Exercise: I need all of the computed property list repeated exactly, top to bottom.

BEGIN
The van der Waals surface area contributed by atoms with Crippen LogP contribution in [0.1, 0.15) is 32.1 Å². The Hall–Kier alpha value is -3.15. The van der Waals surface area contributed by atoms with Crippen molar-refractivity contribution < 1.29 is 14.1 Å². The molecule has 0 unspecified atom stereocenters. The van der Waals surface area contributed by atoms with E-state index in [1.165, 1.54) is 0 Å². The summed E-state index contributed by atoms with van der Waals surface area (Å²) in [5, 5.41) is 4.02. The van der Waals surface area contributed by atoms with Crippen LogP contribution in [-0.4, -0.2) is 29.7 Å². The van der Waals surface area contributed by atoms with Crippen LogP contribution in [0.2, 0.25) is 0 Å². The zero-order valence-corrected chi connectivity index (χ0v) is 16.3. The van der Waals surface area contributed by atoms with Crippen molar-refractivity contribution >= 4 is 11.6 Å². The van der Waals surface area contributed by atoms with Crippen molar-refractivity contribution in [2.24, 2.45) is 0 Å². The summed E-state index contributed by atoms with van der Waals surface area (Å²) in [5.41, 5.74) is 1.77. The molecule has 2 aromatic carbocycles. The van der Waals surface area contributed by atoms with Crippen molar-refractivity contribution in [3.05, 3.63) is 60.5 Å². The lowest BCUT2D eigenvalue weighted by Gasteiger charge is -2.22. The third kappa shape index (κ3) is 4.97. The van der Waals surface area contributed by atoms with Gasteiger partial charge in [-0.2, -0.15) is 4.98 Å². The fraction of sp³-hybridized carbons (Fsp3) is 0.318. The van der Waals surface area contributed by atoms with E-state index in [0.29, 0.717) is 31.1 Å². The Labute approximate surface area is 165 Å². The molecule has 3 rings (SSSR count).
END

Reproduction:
The van der Waals surface area contributed by atoms with Crippen LogP contribution in [0.1, 0.15) is 32.1 Å². The Hall–Kier alpha value is -3.15. The van der Waals surface area contributed by atoms with Crippen molar-refractivity contribution < 1.29 is 14.1 Å². The molecule has 0 unspecified atom stereocenters. The van der Waals surface area contributed by atoms with E-state index in [1.165, 1.54) is 0 Å². The summed E-state index contributed by atoms with van der Waals surface area (Å²) in [5, 5.41) is 4.02. The van der Waals surface area contributed by atoms with Crippen LogP contribution in [-0.4, -0.2) is 29.7 Å². The van der Waals surface area contributed by atoms with Crippen LogP contribution in [0.2, 0.25) is 0 Å². The zero-order valence-corrected chi connectivity index (χ0v) is 16.3. The van der Waals surface area contributed by atoms with Crippen molar-refractivity contribution >= 4 is 11.6 Å². The van der Waals surface area contributed by atoms with Crippen molar-refractivity contribution in [2.24, 2.45) is 0 Å². The summed E-state index contributed by atoms with van der Waals surface area (Å²) in [5.41, 5.74) is 1.77. The molecule has 2 aromatic carbocycles. The van der Waals surface area contributed by atoms with Crippen molar-refractivity contribution in [3.05, 3.63) is 60.5 Å². The lowest BCUT2D eigenvalue weighted by Gasteiger charge is -2.22. The third kappa shape index (κ3) is 4.97. The van der Waals surface area contributed by atoms with Gasteiger partial charge in [-0.2, -0.15) is 4.98 Å². The fraction of sp³-hybridized carbons (Fsp3) is 0.318. The van der Waals surface area contributed by atoms with E-state index in [0.29, 0.717) is 31.1 Å². The Labute approximate surface area is 165 Å². The molecule has 3 rings (SSSR count).